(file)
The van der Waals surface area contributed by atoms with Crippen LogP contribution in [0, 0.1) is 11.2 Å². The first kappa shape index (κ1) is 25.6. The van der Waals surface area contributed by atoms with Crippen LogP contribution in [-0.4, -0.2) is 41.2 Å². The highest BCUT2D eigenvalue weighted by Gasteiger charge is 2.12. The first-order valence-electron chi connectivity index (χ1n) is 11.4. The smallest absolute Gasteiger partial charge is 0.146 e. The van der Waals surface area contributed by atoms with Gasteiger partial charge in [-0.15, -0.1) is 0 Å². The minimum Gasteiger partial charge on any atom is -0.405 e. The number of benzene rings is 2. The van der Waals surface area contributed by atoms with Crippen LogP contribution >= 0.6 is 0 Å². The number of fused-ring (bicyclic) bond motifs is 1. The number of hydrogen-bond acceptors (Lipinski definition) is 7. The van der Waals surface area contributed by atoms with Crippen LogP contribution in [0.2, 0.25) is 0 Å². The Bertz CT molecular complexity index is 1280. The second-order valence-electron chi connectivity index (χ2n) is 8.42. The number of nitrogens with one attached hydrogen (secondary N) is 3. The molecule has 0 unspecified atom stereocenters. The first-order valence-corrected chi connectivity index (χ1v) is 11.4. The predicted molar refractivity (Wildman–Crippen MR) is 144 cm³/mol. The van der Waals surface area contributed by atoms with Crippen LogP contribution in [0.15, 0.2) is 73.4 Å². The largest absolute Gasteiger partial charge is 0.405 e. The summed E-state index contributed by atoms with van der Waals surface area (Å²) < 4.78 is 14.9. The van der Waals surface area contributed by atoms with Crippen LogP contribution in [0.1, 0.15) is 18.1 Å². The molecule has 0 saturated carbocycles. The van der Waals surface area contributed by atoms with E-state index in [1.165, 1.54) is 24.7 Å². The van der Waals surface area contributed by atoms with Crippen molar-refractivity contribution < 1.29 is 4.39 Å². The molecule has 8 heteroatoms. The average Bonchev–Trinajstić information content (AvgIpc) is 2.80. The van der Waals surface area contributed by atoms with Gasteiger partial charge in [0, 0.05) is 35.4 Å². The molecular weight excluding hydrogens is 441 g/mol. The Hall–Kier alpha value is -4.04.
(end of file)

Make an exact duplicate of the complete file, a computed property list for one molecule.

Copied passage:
The van der Waals surface area contributed by atoms with Crippen LogP contribution in [0, 0.1) is 11.2 Å². The first kappa shape index (κ1) is 25.6. The van der Waals surface area contributed by atoms with Crippen LogP contribution in [-0.4, -0.2) is 41.2 Å². The highest BCUT2D eigenvalue weighted by Gasteiger charge is 2.12. The first-order valence-electron chi connectivity index (χ1n) is 11.4. The smallest absolute Gasteiger partial charge is 0.146 e. The van der Waals surface area contributed by atoms with Gasteiger partial charge in [-0.15, -0.1) is 0 Å². The minimum Gasteiger partial charge on any atom is -0.405 e. The number of benzene rings is 2. The van der Waals surface area contributed by atoms with Crippen LogP contribution >= 0.6 is 0 Å². The number of fused-ring (bicyclic) bond motifs is 1. The number of hydrogen-bond acceptors (Lipinski definition) is 7. The van der Waals surface area contributed by atoms with Crippen LogP contribution in [0.2, 0.25) is 0 Å². The Bertz CT molecular complexity index is 1280. The second-order valence-electron chi connectivity index (χ2n) is 8.42. The number of nitrogens with one attached hydrogen (secondary N) is 3. The molecule has 0 unspecified atom stereocenters. The first-order valence-corrected chi connectivity index (χ1v) is 11.4. The predicted molar refractivity (Wildman–Crippen MR) is 144 cm³/mol. The van der Waals surface area contributed by atoms with Crippen LogP contribution in [0.15, 0.2) is 73.4 Å². The largest absolute Gasteiger partial charge is 0.405 e. The summed E-state index contributed by atoms with van der Waals surface area (Å²) < 4.78 is 14.9. The van der Waals surface area contributed by atoms with Crippen LogP contribution in [0.1, 0.15) is 18.1 Å². The molecule has 0 saturated carbocycles. The van der Waals surface area contributed by atoms with E-state index in [1.165, 1.54) is 24.7 Å². The van der Waals surface area contributed by atoms with Crippen molar-refractivity contribution < 1.29 is 4.39 Å². The molecule has 8 heteroatoms. The average Bonchev–Trinajstić information content (AvgIpc) is 2.80. The van der Waals surface area contributed by atoms with Gasteiger partial charge in [0, 0.05) is 35.4 Å². The molecular weight excluding hydrogens is 441 g/mol. The Hall–Kier alpha value is -4.04.